Sudbury doctor's 'nicotine vaccine' showing promising results: Health Sciences North
Treatment would block nicotine from entering the brain
A researcher in Sudbury, Ont., thinks there might be a way to help smokers quit once and for all: a vaccine.
The Canadian Institute of Health Research has awarded Sudbury's Dr. Hoang-Thanh Le with funding to to continue developing a tobacco smoking vaccine, Health Sciences North Research Institute said in a press release today.
Le's team is working on a vaccine which is administered through the nose, skin or under the tongue, and would effectively block nicotine from entering the brain.
The vaccine would not require any needles, the press release said, and could be further developed to treat other addictions such as cocaine, heroin, and methamphetamine.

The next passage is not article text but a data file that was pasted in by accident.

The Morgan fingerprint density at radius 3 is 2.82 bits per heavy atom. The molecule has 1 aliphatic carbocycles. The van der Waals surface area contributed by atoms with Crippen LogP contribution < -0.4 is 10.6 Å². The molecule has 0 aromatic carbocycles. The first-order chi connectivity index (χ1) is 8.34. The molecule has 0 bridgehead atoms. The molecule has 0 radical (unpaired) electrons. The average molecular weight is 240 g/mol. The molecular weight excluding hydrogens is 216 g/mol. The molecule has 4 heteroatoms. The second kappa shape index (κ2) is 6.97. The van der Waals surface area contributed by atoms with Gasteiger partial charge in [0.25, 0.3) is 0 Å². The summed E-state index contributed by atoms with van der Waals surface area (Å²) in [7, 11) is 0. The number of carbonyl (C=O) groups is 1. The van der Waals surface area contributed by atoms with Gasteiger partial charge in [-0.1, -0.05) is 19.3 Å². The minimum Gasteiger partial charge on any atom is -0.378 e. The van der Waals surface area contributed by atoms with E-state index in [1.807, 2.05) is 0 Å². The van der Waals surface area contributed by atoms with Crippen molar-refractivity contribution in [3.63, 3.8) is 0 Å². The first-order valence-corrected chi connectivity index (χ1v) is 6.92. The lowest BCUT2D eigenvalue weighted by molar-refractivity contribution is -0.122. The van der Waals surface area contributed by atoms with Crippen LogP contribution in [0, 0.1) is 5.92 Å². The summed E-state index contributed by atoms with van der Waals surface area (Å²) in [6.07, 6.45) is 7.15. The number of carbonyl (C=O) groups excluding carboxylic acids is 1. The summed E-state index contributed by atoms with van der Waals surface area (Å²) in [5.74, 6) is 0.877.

Vaccine showing 'promising preliminary results'
"Only a small group of people see long term success with the current smoking cessation options," Le said in the release. "The nicotine vaccine would be a likely option for treatment that suppresses the addiction."
So far the vaccine is showing "promising preliminary results," said HSNRI.
Le anticipates starting "human clinical trials once all safety and efficacy testing has been concluded in animals."
Sudbury has higher rates of smoking than the provincial average according to HSNRI, and "there is an undeniable link between smoking and cancer, heart and lung diseases."